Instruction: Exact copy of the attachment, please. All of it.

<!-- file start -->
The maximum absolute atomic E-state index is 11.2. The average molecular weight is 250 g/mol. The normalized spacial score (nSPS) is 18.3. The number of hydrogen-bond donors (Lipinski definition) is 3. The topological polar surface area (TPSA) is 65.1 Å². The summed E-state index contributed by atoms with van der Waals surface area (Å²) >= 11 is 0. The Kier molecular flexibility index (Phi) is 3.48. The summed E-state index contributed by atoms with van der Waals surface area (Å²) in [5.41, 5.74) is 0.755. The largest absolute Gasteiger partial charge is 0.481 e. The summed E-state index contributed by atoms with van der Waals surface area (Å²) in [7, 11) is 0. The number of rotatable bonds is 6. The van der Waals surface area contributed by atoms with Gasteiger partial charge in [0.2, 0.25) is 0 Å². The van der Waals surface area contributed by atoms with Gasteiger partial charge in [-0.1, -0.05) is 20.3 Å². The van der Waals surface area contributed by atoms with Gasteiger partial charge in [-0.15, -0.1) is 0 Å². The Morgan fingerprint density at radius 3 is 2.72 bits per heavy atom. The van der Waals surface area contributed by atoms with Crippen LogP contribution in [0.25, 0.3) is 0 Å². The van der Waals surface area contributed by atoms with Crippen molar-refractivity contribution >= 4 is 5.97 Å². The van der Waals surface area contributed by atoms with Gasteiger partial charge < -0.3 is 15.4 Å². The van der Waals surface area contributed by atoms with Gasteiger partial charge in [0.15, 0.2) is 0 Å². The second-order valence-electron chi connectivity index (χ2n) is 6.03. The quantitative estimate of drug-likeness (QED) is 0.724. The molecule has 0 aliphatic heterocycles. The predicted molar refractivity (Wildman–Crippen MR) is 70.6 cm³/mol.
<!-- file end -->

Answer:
The maximum absolute atomic E-state index is 11.2. The average molecular weight is 250 g/mol. The normalized spacial score (nSPS) is 18.3. The number of hydrogen-bond donors (Lipinski definition) is 3. The topological polar surface area (TPSA) is 65.1 Å². The summed E-state index contributed by atoms with van der Waals surface area (Å²) >= 11 is 0. The Kier molecular flexibility index (Phi) is 3.48. The summed E-state index contributed by atoms with van der Waals surface area (Å²) in [5.41, 5.74) is 0.755. The largest absolute Gasteiger partial charge is 0.481 e. The summed E-state index contributed by atoms with van der Waals surface area (Å²) in [7, 11) is 0. The number of rotatable bonds is 6. The van der Waals surface area contributed by atoms with Gasteiger partial charge in [0.2, 0.25) is 0 Å². The van der Waals surface area contributed by atoms with Gasteiger partial charge in [-0.1, -0.05) is 20.3 Å². The van der Waals surface area contributed by atoms with Gasteiger partial charge in [-0.15, -0.1) is 0 Å². The Morgan fingerprint density at radius 3 is 2.72 bits per heavy atom. The van der Waals surface area contributed by atoms with Crippen LogP contribution in [0.25, 0.3) is 0 Å². The van der Waals surface area contributed by atoms with Crippen molar-refractivity contribution >= 4 is 5.97 Å². The van der Waals surface area contributed by atoms with Gasteiger partial charge < -0.3 is 15.4 Å². The van der Waals surface area contributed by atoms with Gasteiger partial charge in [0.15, 0.2) is 0 Å². The second-order valence-electron chi connectivity index (χ2n) is 6.03. The quantitative estimate of drug-likeness (QED) is 0.724. The molecule has 0 aliphatic heterocycles. The predicted molar refractivity (Wildman–Crippen MR) is 70.6 cm³/mol.